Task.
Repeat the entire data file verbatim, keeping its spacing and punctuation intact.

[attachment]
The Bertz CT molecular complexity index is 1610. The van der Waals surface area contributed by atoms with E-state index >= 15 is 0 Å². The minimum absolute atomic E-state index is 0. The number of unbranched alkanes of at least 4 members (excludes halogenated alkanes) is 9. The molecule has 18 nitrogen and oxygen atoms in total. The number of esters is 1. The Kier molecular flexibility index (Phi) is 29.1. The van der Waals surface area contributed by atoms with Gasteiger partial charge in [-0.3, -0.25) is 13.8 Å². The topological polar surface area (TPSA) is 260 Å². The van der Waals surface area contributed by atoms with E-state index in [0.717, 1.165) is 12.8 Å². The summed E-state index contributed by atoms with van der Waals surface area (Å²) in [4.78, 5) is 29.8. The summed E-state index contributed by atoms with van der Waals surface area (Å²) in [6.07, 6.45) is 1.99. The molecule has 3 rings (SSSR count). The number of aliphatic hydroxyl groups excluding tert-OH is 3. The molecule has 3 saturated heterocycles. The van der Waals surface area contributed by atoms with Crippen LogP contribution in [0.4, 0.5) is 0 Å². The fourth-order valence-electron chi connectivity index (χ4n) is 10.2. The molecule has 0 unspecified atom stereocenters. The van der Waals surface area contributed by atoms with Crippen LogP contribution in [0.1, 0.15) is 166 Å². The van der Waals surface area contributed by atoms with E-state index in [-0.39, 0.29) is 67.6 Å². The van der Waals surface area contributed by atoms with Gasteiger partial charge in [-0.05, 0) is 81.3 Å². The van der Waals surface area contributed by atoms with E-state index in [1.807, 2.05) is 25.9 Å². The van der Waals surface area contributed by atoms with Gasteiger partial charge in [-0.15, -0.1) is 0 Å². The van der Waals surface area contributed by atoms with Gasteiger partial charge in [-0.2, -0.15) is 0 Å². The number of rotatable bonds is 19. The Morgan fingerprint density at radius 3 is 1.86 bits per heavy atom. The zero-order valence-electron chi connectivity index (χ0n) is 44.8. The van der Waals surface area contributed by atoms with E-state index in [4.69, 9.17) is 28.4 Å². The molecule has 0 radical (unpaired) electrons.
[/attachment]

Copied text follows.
The Bertz CT molecular complexity index is 1610. The van der Waals surface area contributed by atoms with E-state index >= 15 is 0 Å². The minimum absolute atomic E-state index is 0. The number of unbranched alkanes of at least 4 members (excludes halogenated alkanes) is 9. The molecule has 18 nitrogen and oxygen atoms in total. The number of esters is 1. The Kier molecular flexibility index (Phi) is 29.1. The van der Waals surface area contributed by atoms with Gasteiger partial charge in [-0.3, -0.25) is 13.8 Å². The topological polar surface area (TPSA) is 260 Å². The van der Waals surface area contributed by atoms with E-state index in [0.717, 1.165) is 12.8 Å². The summed E-state index contributed by atoms with van der Waals surface area (Å²) in [4.78, 5) is 29.8. The summed E-state index contributed by atoms with van der Waals surface area (Å²) in [6.07, 6.45) is 1.99. The molecule has 3 rings (SSSR count). The number of aliphatic hydroxyl groups excluding tert-OH is 3. The molecule has 3 saturated heterocycles. The van der Waals surface area contributed by atoms with Crippen LogP contribution in [0.4, 0.5) is 0 Å². The fourth-order valence-electron chi connectivity index (χ4n) is 10.2. The molecule has 0 unspecified atom stereocenters. The van der Waals surface area contributed by atoms with Crippen LogP contribution in [0.1, 0.15) is 166 Å². The van der Waals surface area contributed by atoms with E-state index in [-0.39, 0.29) is 67.6 Å². The van der Waals surface area contributed by atoms with Gasteiger partial charge in [-0.05, 0) is 81.3 Å². The van der Waals surface area contributed by atoms with E-state index in [1.807, 2.05) is 25.9 Å². The van der Waals surface area contributed by atoms with Gasteiger partial charge in [-0.15, -0.1) is 0 Å². The van der Waals surface area contributed by atoms with Gasteiger partial charge in [-0.2, -0.15) is 0 Å². The number of rotatable bonds is 19. The Morgan fingerprint density at radius 3 is 1.86 bits per heavy atom. The zero-order valence-electron chi connectivity index (χ0n) is 44.8. The van der Waals surface area contributed by atoms with E-state index in [4.69, 9.17) is 28.4 Å². The molecule has 0 radical (unpaired) electrons.